Antibiotics to prevent complications following tooth extractions

Giovanni Lodi, Lorenzo Azzi, Elena Maria Varoni, Monica Pentenero, Massimo Del Fabbro, Antonio Carrassi, Andrea Sardella, Maddalena Manfredi

What is the problem?

Teeth that are affected by decay or gum disease or painful wisdom teeth are often removed (extracted) by dentists. Tooth extraction is a surgical procedure that leaves a wound in the mouth that can become infected. Infection can lead to swelling, pain, development of pus, fever, as well as ‘dry socket’ (where the tooth socket is not filled by a blood clot, and there is severe pain and bad odour).

These complications are unpleasant for patients and may cause difficulty with chewing, speaking, and teeth cleaning, and may even result in days off work or study. Treatment of infection is generally simple and involves drainage of the infection from the wound and patients receiving antibiotics.

Why is this question important?

Antibiotics work by killing the bacteria that cause infections, or by slowing their growth. However, some infections clear up by themselves. Taking antibiotics unnecessarily may stop them working effectively in future. This ‘antimicrobial resistance’ is a growing problem throughout the world.

Antibiotics may also cause unwanted effects such as diarrhoea and nausea. Some patients may be allergic to antibiotics, and antibiotics may not mix well with other medicines.

Dentists frequently give patients antibiotics at the time of the extraction as a precaution in order to prevent infection occurring in the first place. This may be unnecessary and may lead to unwanted effects.

What did we want to find out?

We wanted to know whether giving antibiotics as a preventive measure reduces infection and other complications after tooth extraction. We also wanted to understand whether antibiotics work differently in healthy people compared with people with health conditions such as diabetes or HIV.

What did we do?

We searched for studies that assessed the effectiveness of antibiotics compared to placebo (sham medicine), given when no infection was present in order to prevent infection following tooth extraction. Studies could include people of any age undergoing tooth extraction.

Where possible, we pooled the studies’ results and analysed them together. We also assessed the quality of each study to judge the reliability (certainty) of evidence of individual studies and the body of evidence.

What we found

We found 23 included studies with a total of more than 3200 participants, who received either antibiotics (of different kinds and dosages) or placebo immediately before or just after tooth extraction, or both.

Four studies were conducted in Spain, three each in Brazil, Sweden, and the UK, two in India, and one each in Colombia, Denmark, Finland, France, Poland, New Zealand, Nigeria, and the USA. All but one study included healthy patients in their 20s. Twenty‐one studies assessed the removal of wisdom teeth in hospital dental departments, one assessed the removal of other teeth and one assessed complex oral surgery. None of the included studies assessed tooth extraction in general dental practice for the removal of decayed teeth.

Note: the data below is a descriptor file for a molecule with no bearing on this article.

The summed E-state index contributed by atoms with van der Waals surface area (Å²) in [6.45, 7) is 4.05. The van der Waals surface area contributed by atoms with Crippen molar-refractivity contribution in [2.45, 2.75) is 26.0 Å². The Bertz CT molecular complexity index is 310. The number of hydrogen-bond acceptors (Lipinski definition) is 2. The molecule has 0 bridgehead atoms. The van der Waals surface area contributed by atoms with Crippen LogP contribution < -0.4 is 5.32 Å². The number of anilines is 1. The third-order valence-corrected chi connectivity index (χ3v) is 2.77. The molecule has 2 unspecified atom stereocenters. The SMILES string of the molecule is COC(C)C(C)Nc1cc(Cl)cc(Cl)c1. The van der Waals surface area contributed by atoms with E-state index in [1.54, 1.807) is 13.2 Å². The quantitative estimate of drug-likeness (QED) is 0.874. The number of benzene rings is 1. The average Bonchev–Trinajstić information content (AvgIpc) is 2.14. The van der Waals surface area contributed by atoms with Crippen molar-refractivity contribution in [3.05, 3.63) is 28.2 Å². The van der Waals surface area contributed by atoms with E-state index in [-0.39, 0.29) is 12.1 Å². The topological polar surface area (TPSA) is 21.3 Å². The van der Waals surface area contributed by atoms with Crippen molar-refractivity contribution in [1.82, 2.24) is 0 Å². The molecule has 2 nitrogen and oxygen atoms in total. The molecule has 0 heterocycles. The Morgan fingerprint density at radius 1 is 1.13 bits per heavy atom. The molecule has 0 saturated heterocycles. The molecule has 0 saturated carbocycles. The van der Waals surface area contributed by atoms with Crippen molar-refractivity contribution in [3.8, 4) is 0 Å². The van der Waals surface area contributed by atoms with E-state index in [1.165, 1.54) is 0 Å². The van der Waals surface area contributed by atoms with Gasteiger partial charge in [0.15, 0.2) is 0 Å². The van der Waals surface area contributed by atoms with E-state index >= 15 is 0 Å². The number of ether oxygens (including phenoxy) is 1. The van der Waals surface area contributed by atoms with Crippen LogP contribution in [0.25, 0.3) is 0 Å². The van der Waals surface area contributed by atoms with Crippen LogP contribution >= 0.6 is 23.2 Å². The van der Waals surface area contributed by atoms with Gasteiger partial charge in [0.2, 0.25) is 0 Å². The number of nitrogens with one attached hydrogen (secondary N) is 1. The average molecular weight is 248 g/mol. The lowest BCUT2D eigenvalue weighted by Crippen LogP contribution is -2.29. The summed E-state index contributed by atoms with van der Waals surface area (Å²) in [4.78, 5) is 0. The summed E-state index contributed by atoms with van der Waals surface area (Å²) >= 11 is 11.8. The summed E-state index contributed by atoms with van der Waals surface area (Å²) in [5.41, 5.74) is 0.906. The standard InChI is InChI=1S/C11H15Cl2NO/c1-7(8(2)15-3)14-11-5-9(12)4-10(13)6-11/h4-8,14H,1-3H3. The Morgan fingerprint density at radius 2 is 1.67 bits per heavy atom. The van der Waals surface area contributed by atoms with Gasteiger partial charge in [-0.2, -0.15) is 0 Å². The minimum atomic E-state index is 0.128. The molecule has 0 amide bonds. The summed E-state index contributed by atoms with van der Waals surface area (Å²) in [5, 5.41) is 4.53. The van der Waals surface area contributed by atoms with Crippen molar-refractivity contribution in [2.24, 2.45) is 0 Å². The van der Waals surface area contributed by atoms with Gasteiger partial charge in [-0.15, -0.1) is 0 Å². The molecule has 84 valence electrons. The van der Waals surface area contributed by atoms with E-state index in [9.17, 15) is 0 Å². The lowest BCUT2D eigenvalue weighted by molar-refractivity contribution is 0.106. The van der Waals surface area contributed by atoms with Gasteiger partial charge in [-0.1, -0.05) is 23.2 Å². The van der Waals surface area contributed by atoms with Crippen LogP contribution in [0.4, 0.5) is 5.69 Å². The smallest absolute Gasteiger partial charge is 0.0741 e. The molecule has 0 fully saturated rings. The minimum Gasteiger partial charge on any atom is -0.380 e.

Main results

Antibiotics given just before or just after surgery (or both) may reduce the risk of infection and dry socket after the removal of wisdom teeth by oral surgeons. However, antibiotics may cause more (generally brief and minor) unwanted effects for these patients. We found no evidence that antibiotics prevent pain, fever, swelling, or problems with restricted mouth opening in patients who have had wisdom teeth removed.

There was no evidence to judge the effects of preventive antibiotics for extractions of severely decayed teeth, teeth in diseased gums, or extractions in patients who are sick or have low immunity to infection.

How reliable are the results?

Our confidence in the results is limited because we had concerns about aspects of the design and reporting of all of the included studies.

What does this mean?

We did not find studies in patients with depressed immune systems, other illnesses, or in young children or older patients, therefore the results of our review probably do not apply to people who may be at high risk of infection. Also, extractions were mainly carried out by oral surgeons, so the review may not apply to dentists working in general practice.

Another concern, which cannot be assessed by clinical studies (i.e. studies testing new medical approaches in people), is that widespread use of antibiotics by people who do not have an infection is likely to contribute to the development of antimicrobial resistance.

We concluded that antibiotics given to healthy people when they are having teeth extracted may help prevent infection, but the decision to use an antibiotic should be judged on an individual patient basis based on their state of health and possible complications of getting an infection.

How up‐to‐date is this review?

This is an updated review. The evidence is current to April 2020.

Read the full review.

Lodi  G, Azzi  L, Varoni  EM, Pentenero  M, Del Fabbro  M, Carrassi  A, Sardella  A, Manfredi  M. Antibiotics to prevent complications following tooth extractions. Cochrane Database of Systematic Reviews 2021, Issue 2. Art. No.: CD003811. DOI: 10.1002/14651858.CD003811.pub3. Accessed 25 February 2021.